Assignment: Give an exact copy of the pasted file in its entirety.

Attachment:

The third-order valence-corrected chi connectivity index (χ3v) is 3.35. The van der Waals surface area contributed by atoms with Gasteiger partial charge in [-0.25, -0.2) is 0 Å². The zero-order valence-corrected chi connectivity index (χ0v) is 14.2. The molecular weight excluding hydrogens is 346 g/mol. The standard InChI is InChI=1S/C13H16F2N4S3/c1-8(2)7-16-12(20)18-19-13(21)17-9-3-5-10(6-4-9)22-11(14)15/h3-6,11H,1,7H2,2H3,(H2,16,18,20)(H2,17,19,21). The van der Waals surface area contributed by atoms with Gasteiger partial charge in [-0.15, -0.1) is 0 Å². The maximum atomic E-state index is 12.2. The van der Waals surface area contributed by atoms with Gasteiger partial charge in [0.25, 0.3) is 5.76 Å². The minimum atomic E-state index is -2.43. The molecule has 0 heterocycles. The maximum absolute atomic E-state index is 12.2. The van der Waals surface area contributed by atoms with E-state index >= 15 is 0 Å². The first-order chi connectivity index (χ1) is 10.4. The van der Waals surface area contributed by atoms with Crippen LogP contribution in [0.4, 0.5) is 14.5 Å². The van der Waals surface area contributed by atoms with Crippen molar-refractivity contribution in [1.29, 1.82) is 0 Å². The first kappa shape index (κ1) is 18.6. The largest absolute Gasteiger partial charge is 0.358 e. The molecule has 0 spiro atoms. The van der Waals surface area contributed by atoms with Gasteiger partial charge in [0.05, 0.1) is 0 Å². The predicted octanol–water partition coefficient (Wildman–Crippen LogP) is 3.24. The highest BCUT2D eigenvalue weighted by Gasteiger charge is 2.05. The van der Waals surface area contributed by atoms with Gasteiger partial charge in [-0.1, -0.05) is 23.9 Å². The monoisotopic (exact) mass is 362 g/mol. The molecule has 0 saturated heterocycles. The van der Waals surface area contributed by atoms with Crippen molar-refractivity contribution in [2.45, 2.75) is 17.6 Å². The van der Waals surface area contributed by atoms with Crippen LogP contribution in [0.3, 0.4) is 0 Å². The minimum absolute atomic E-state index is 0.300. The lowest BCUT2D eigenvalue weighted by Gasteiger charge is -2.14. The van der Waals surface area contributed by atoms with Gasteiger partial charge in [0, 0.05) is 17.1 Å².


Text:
The third-order valence-corrected chi connectivity index (χ3v) is 3.35. The van der Waals surface area contributed by atoms with Gasteiger partial charge in [-0.25, -0.2) is 0 Å². The zero-order valence-corrected chi connectivity index (χ0v) is 14.2. The molecular weight excluding hydrogens is 346 g/mol. The standard InChI is InChI=1S/C13H16F2N4S3/c1-8(2)7-16-12(20)18-19-13(21)17-9-3-5-10(6-4-9)22-11(14)15/h3-6,11H,1,7H2,2H3,(H2,16,18,20)(H2,17,19,21). The van der Waals surface area contributed by atoms with Gasteiger partial charge in [-0.15, -0.1) is 0 Å². The maximum atomic E-state index is 12.2. The van der Waals surface area contributed by atoms with Gasteiger partial charge in [0.25, 0.3) is 5.76 Å². The minimum atomic E-state index is -2.43. The molecule has 0 heterocycles. The maximum absolute atomic E-state index is 12.2. The van der Waals surface area contributed by atoms with E-state index >= 15 is 0 Å². The first-order chi connectivity index (χ1) is 10.4. The van der Waals surface area contributed by atoms with Crippen LogP contribution in [0.4, 0.5) is 14.5 Å². The van der Waals surface area contributed by atoms with Crippen molar-refractivity contribution in [1.29, 1.82) is 0 Å². The first kappa shape index (κ1) is 18.6. The largest absolute Gasteiger partial charge is 0.358 e. The molecule has 0 spiro atoms. The van der Waals surface area contributed by atoms with Gasteiger partial charge in [0.05, 0.1) is 0 Å². The predicted octanol–water partition coefficient (Wildman–Crippen LogP) is 3.24. The highest BCUT2D eigenvalue weighted by Gasteiger charge is 2.05. The van der Waals surface area contributed by atoms with Gasteiger partial charge in [-0.1, -0.05) is 23.9 Å². The monoisotopic (exact) mass is 362 g/mol. The molecule has 0 saturated heterocycles. The van der Waals surface area contributed by atoms with Crippen molar-refractivity contribution in [2.45, 2.75) is 17.6 Å². The van der Waals surface area contributed by atoms with Crippen LogP contribution in [0.3, 0.4) is 0 Å². The minimum absolute atomic E-state index is 0.300. The lowest BCUT2D eigenvalue weighted by Gasteiger charge is -2.14. The van der Waals surface area contributed by atoms with Gasteiger partial charge in [0, 0.05) is 17.1 Å².